The poor little sausage has therefore had a bit of a shock the last couple of weeks and he’s had to get his head round a lot of things very quickly. Not only what’s going to happen with this new treatment, our dream month in the sun is now off, or postponed at least, and the fact I’m going to have no hair (only for a bit, until the weave turns up), but it’s probably only now he’s REALLY realised the severity of my ‘situation’, to coin a phrase from a friend who could only ever refer to her breast cancer as that. He’s gone from maybe just thinking ‘it’ll be fine, babe’ (his favourite phrase, about ANYTHING) to perhaps realising that, fuck, it might not actually be OK in the long-run. Before anyone starts giving it the “well you just don’t know, do you?”, no YOU don’t. But I do. I obviously hope and pray it won’t be for a long time and no, never rule out a miracle and there are new drugs being developed all the time, and I’m really well at the moment and it’s still contained in my lungs which is awesome… but while you me call me pessimistic, I call myself realistic. Let’s leave that there for now though because WE just don’t know, do WE?
Going back to my point – it has absolutely broken my heart to see my gorgeous man so utterly devastated in that first couple of days, and it’s something that bothers me on pretty much an hourly basis. How can I possibly put him through something like this? I’m torturing myself with the thought of how he is going to cope if and when I’m gone, he’s going to have to sort through my stuff, can he stay in our house? Will he want to? Who will help him? Argh! This isn’t a fairy story, where ‘love conquers all, and we’ll stick togeva babe’, it’s real life and there is not one part of me that would blame him for bailing at this stage and weirdly, there is a part of me that wants him to go – my own grief and pain I can manage, other people’s are a little harder to do so and isn’t it fairer, if you love someone, to want to spare them as much pain as you can? But anyway, I’m aware this is slight mad talk. Who knows that the future brings but for now, he’s still here, being increasingly wonderful and we’ll just have to wait and see. No promises on either side for now, I certainly can’t promise anything about anything – I can barely work out what day it is. But please, when you’re thinking of ways you might be able to help me, do remember him too. He needs all the support he can get. Clue: he likes BEER. And food. Preferably that he doesn’t have to pay for (well, he’s entitled to pull the C card now too, isn’t he?).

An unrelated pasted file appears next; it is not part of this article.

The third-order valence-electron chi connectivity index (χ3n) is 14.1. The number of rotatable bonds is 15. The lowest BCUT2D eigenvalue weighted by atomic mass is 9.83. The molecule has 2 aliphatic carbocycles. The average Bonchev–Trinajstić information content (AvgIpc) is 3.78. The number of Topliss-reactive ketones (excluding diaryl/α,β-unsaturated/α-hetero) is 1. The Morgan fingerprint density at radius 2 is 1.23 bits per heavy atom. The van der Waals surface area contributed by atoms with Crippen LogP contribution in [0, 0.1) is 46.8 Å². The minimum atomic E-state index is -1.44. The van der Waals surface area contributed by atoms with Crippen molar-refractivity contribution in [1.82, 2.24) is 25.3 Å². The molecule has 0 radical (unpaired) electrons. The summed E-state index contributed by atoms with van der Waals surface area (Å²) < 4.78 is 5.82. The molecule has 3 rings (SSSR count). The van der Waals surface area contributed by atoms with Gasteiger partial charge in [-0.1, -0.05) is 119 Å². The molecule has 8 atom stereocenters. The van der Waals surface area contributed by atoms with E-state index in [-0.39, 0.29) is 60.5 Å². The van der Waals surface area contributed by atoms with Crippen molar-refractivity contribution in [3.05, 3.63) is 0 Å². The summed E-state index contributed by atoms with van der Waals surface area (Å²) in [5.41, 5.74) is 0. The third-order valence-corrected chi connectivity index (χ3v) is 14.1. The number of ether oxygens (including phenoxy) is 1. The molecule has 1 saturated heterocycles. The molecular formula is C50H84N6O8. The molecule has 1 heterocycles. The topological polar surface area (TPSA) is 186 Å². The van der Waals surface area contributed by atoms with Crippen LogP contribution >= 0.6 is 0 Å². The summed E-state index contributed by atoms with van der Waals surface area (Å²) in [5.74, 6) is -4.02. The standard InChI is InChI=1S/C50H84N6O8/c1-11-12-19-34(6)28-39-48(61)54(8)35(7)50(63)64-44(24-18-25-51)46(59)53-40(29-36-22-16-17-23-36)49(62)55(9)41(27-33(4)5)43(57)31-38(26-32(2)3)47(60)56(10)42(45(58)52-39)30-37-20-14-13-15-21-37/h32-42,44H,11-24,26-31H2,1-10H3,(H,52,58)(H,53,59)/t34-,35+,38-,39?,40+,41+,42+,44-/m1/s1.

Back to today – after much faffing about with steroid injections, anti-sickness meds, they get going on the Tax and about 10 mins before it’s finished, the nurse notices my neck has gone rather a deep shade of red. Cue blood pressure check – low – and oncology doctor gets called (not before he’s finished his lunch, mind). For a split second, I’m thinking ‘I’ve had an allergic reaction to this drug, brilliant – quick, suck it back out before it gets to my hair and I lose it for nothing! Half an hour later, rash goes down and Ruby (that’s me btw, long story) gets to go home with a bag of anti-histamines and yet more syringes of yet more drugs to inject myself with, and all is well. Then Ruby and the boy wonder go and buy some Christmas decorations and have a pizza and lots of soppy neck kisses on the way home, and all is really well.
So now the Tax is firmly fizzing its way round my body, blitzing my hair follicles (boooo) but also hopefully kung fu-ing, karate chopping and all other fancy pants marshall arts kick-assing all over the cancer. Next hit is on 16th December so just in time for Christmas but sooner I’ve done two, sooner I can have a scan to find out whether it’s working.
I’ve had SO many lovely messages the last couple of weeks, honestly it’s been totally mad and I’m DEAD humbled and a bit embarrassed, but an extra special mention has to go to my new-found cancer twin, Ellie – see www.writtenoff.net – for utter courage, she’s flipping amazing. And gorgeous. We’ve never met but there are a few similarities in our story, not least we both recurred in record time, we are now both being tested for a potential new trial in Harley St next year and the drug she is on now is my next stop (I don’t think she moans as much as me, there is a lot I could learn from this girl). Hello twin, let’s have that tea soon!
For now, it’s jamas on and crap TV all the way this weekend, and next week I’ll be getting THE CHOP before it all falls out. Oh yes cancer, I’m WAY ahead of you this time on this one, sucker.